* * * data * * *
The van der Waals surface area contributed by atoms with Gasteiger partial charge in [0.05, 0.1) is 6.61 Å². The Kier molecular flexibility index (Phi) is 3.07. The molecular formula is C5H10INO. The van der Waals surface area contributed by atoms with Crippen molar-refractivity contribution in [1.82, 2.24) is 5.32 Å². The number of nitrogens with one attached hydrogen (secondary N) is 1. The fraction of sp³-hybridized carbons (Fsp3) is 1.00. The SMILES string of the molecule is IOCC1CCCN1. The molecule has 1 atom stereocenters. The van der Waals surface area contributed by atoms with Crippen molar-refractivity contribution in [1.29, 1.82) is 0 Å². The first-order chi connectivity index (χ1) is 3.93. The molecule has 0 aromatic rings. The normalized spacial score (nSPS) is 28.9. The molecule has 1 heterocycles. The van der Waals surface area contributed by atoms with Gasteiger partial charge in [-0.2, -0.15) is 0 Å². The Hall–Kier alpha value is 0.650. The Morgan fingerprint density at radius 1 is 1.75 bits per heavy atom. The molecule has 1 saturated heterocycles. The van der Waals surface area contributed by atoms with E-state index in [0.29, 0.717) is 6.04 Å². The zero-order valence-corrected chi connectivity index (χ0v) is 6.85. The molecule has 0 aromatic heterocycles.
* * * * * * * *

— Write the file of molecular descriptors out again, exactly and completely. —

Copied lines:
The van der Waals surface area contributed by atoms with Gasteiger partial charge in [0.05, 0.1) is 6.61 Å². The Kier molecular flexibility index (Phi) is 3.07. The molecular formula is C5H10INO. The van der Waals surface area contributed by atoms with Crippen molar-refractivity contribution in [1.82, 2.24) is 5.32 Å². The number of nitrogens with one attached hydrogen (secondary N) is 1. The fraction of sp³-hybridized carbons (Fsp3) is 1.00. The SMILES string of the molecule is IOCC1CCCN1. The molecule has 1 atom stereocenters. The van der Waals surface area contributed by atoms with Crippen molar-refractivity contribution in [1.29, 1.82) is 0 Å². The first-order chi connectivity index (χ1) is 3.93. The molecule has 0 aromatic rings. The normalized spacial score (nSPS) is 28.9. The molecule has 1 heterocycles. The van der Waals surface area contributed by atoms with Gasteiger partial charge in [-0.2, -0.15) is 0 Å². The Hall–Kier alpha value is 0.650. The Morgan fingerprint density at radius 1 is 1.75 bits per heavy atom. The molecule has 1 saturated heterocycles. The van der Waals surface area contributed by atoms with E-state index in [0.29, 0.717) is 6.04 Å². The zero-order valence-corrected chi connectivity index (χ0v) is 6.85. The molecule has 0 aromatic heterocycles.